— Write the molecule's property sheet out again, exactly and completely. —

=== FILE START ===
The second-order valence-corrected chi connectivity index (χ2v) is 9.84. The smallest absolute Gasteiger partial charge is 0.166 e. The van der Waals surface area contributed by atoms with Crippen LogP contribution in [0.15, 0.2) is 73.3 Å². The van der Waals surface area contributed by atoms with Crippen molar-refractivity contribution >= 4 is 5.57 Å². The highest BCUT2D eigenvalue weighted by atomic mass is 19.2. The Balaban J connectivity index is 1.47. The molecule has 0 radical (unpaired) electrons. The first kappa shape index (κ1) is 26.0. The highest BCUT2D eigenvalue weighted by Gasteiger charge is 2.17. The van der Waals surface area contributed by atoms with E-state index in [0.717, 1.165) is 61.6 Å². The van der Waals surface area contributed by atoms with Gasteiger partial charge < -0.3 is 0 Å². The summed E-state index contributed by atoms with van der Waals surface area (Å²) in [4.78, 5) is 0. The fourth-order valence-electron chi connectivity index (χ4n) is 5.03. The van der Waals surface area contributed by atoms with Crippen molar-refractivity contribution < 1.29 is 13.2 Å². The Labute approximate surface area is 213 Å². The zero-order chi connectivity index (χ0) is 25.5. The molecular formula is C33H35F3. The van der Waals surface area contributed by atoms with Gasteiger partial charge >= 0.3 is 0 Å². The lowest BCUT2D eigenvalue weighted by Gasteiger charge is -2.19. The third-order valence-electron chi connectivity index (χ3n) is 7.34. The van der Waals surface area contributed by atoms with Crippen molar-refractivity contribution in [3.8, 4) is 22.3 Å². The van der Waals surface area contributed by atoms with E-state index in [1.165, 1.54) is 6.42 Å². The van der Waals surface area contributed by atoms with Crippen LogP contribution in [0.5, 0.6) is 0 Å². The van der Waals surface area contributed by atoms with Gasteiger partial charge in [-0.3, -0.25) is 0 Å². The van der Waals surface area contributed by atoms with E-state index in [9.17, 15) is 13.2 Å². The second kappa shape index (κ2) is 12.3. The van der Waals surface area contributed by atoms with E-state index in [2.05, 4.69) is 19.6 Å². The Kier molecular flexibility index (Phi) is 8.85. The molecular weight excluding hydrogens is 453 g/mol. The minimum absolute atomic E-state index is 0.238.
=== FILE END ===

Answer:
The second-order valence-corrected chi connectivity index (χ2v) is 9.84. The smallest absolute Gasteiger partial charge is 0.166 e. The van der Waals surface area contributed by atoms with Crippen LogP contribution in [0.15, 0.2) is 73.3 Å². The van der Waals surface area contributed by atoms with Crippen molar-refractivity contribution >= 4 is 5.57 Å². The highest BCUT2D eigenvalue weighted by atomic mass is 19.2. The Balaban J connectivity index is 1.47. The molecule has 0 radical (unpaired) electrons. The first kappa shape index (κ1) is 26.0. The highest BCUT2D eigenvalue weighted by Gasteiger charge is 2.17. The van der Waals surface area contributed by atoms with E-state index in [0.717, 1.165) is 61.6 Å². The van der Waals surface area contributed by atoms with Gasteiger partial charge < -0.3 is 0 Å². The summed E-state index contributed by atoms with van der Waals surface area (Å²) in [4.78, 5) is 0. The fourth-order valence-electron chi connectivity index (χ4n) is 5.03. The van der Waals surface area contributed by atoms with Crippen molar-refractivity contribution < 1.29 is 13.2 Å². The Labute approximate surface area is 213 Å². The zero-order chi connectivity index (χ0) is 25.5. The molecular formula is C33H35F3. The van der Waals surface area contributed by atoms with Gasteiger partial charge >= 0.3 is 0 Å². The lowest BCUT2D eigenvalue weighted by Gasteiger charge is -2.19. The third-order valence-electron chi connectivity index (χ3n) is 7.34. The van der Waals surface area contributed by atoms with Crippen molar-refractivity contribution in [3.8, 4) is 22.3 Å². The van der Waals surface area contributed by atoms with E-state index in [1.165, 1.54) is 6.42 Å². The van der Waals surface area contributed by atoms with Crippen LogP contribution in [0.5, 0.6) is 0 Å². The van der Waals surface area contributed by atoms with Gasteiger partial charge in [-0.3, -0.25) is 0 Å². The van der Waals surface area contributed by atoms with E-state index in [9.17, 15) is 13.2 Å². The second kappa shape index (κ2) is 12.3. The van der Waals surface area contributed by atoms with E-state index in [2.05, 4.69) is 19.6 Å². The Kier molecular flexibility index (Phi) is 8.85. The molecular weight excluding hydrogens is 453 g/mol. The minimum absolute atomic E-state index is 0.238.